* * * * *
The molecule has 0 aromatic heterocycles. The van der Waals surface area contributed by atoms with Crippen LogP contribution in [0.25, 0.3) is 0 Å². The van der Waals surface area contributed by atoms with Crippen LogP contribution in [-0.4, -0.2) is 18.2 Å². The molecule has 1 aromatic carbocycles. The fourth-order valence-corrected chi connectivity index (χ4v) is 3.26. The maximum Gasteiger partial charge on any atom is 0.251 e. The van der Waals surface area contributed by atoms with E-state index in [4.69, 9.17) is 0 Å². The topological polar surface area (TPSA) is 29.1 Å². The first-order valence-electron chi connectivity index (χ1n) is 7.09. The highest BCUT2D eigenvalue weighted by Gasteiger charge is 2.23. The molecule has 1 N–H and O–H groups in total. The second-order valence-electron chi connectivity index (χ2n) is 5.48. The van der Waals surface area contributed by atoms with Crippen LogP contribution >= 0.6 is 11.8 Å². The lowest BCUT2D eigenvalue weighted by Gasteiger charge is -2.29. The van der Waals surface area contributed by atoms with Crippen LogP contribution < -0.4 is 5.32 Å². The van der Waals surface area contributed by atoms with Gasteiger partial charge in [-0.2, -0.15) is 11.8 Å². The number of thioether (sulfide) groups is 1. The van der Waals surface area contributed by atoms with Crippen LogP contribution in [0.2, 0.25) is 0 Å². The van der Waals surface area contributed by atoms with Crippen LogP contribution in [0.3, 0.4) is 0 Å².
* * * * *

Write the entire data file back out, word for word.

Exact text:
The molecule has 0 aromatic heterocycles. The van der Waals surface area contributed by atoms with Crippen LogP contribution in [0.25, 0.3) is 0 Å². The van der Waals surface area contributed by atoms with Crippen LogP contribution in [-0.4, -0.2) is 18.2 Å². The molecule has 1 aromatic carbocycles. The fourth-order valence-corrected chi connectivity index (χ4v) is 3.26. The maximum Gasteiger partial charge on any atom is 0.251 e. The van der Waals surface area contributed by atoms with E-state index in [4.69, 9.17) is 0 Å². The topological polar surface area (TPSA) is 29.1 Å². The first-order valence-electron chi connectivity index (χ1n) is 7.09. The highest BCUT2D eigenvalue weighted by Gasteiger charge is 2.23. The molecule has 1 N–H and O–H groups in total. The second-order valence-electron chi connectivity index (χ2n) is 5.48. The van der Waals surface area contributed by atoms with Crippen LogP contribution >= 0.6 is 11.8 Å². The lowest BCUT2D eigenvalue weighted by Gasteiger charge is -2.29. The van der Waals surface area contributed by atoms with Crippen LogP contribution < -0.4 is 5.32 Å². The van der Waals surface area contributed by atoms with Gasteiger partial charge in [-0.2, -0.15) is 11.8 Å². The number of thioether (sulfide) groups is 1. The van der Waals surface area contributed by atoms with Crippen LogP contribution in [0.2, 0.25) is 0 Å². The van der Waals surface area contributed by atoms with Crippen LogP contribution in [0.3, 0.4) is 0 Å².